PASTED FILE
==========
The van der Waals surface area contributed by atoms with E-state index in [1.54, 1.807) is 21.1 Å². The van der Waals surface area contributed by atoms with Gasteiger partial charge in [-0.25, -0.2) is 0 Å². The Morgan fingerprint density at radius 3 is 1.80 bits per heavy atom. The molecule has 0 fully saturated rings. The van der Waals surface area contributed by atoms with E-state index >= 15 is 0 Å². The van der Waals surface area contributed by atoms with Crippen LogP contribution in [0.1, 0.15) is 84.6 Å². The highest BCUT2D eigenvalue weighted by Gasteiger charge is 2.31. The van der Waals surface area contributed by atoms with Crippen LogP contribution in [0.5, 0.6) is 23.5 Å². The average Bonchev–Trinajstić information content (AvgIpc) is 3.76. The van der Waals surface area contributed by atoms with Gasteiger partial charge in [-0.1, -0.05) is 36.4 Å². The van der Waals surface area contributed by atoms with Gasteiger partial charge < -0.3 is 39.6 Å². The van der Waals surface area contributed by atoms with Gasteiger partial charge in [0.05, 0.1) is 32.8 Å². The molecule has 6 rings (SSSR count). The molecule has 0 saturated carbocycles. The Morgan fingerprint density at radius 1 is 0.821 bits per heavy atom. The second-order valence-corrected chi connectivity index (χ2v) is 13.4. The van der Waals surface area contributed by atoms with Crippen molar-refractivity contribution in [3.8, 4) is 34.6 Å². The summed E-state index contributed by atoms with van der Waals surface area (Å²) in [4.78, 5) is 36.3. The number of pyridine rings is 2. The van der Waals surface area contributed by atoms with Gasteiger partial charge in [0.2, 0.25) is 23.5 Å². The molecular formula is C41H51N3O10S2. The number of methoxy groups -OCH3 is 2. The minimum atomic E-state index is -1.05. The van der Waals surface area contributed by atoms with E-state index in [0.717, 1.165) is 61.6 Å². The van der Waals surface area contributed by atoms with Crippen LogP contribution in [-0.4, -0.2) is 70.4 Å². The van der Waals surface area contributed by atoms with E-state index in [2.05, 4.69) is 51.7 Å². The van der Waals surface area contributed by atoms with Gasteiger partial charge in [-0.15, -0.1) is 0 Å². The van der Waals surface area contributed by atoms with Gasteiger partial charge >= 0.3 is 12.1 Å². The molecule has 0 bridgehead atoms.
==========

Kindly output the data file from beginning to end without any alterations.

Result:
The van der Waals surface area contributed by atoms with E-state index in [1.54, 1.807) is 21.1 Å². The van der Waals surface area contributed by atoms with Gasteiger partial charge in [-0.25, -0.2) is 0 Å². The Morgan fingerprint density at radius 3 is 1.80 bits per heavy atom. The molecule has 0 fully saturated rings. The van der Waals surface area contributed by atoms with E-state index >= 15 is 0 Å². The van der Waals surface area contributed by atoms with Crippen LogP contribution in [0.1, 0.15) is 84.6 Å². The highest BCUT2D eigenvalue weighted by Gasteiger charge is 2.31. The van der Waals surface area contributed by atoms with Crippen LogP contribution in [0.5, 0.6) is 23.5 Å². The average Bonchev–Trinajstić information content (AvgIpc) is 3.76. The van der Waals surface area contributed by atoms with Gasteiger partial charge in [-0.1, -0.05) is 36.4 Å². The van der Waals surface area contributed by atoms with Gasteiger partial charge < -0.3 is 39.6 Å². The van der Waals surface area contributed by atoms with Gasteiger partial charge in [0.05, 0.1) is 32.8 Å². The molecule has 6 rings (SSSR count). The molecule has 0 saturated carbocycles. The Morgan fingerprint density at radius 1 is 0.821 bits per heavy atom. The second-order valence-corrected chi connectivity index (χ2v) is 13.4. The van der Waals surface area contributed by atoms with Crippen molar-refractivity contribution in [3.8, 4) is 34.6 Å². The summed E-state index contributed by atoms with van der Waals surface area (Å²) in [4.78, 5) is 36.3. The number of pyridine rings is 2. The van der Waals surface area contributed by atoms with Gasteiger partial charge in [0.2, 0.25) is 23.5 Å². The molecular formula is C41H51N3O10S2. The number of methoxy groups -OCH3 is 2. The minimum atomic E-state index is -1.05. The van der Waals surface area contributed by atoms with E-state index in [0.717, 1.165) is 61.6 Å². The van der Waals surface area contributed by atoms with Crippen LogP contribution in [-0.4, -0.2) is 70.4 Å². The van der Waals surface area contributed by atoms with E-state index in [2.05, 4.69) is 51.7 Å². The van der Waals surface area contributed by atoms with Gasteiger partial charge in [-0.15, -0.1) is 0 Å². The van der Waals surface area contributed by atoms with Gasteiger partial charge >= 0.3 is 12.1 Å². The molecule has 0 bridgehead atoms.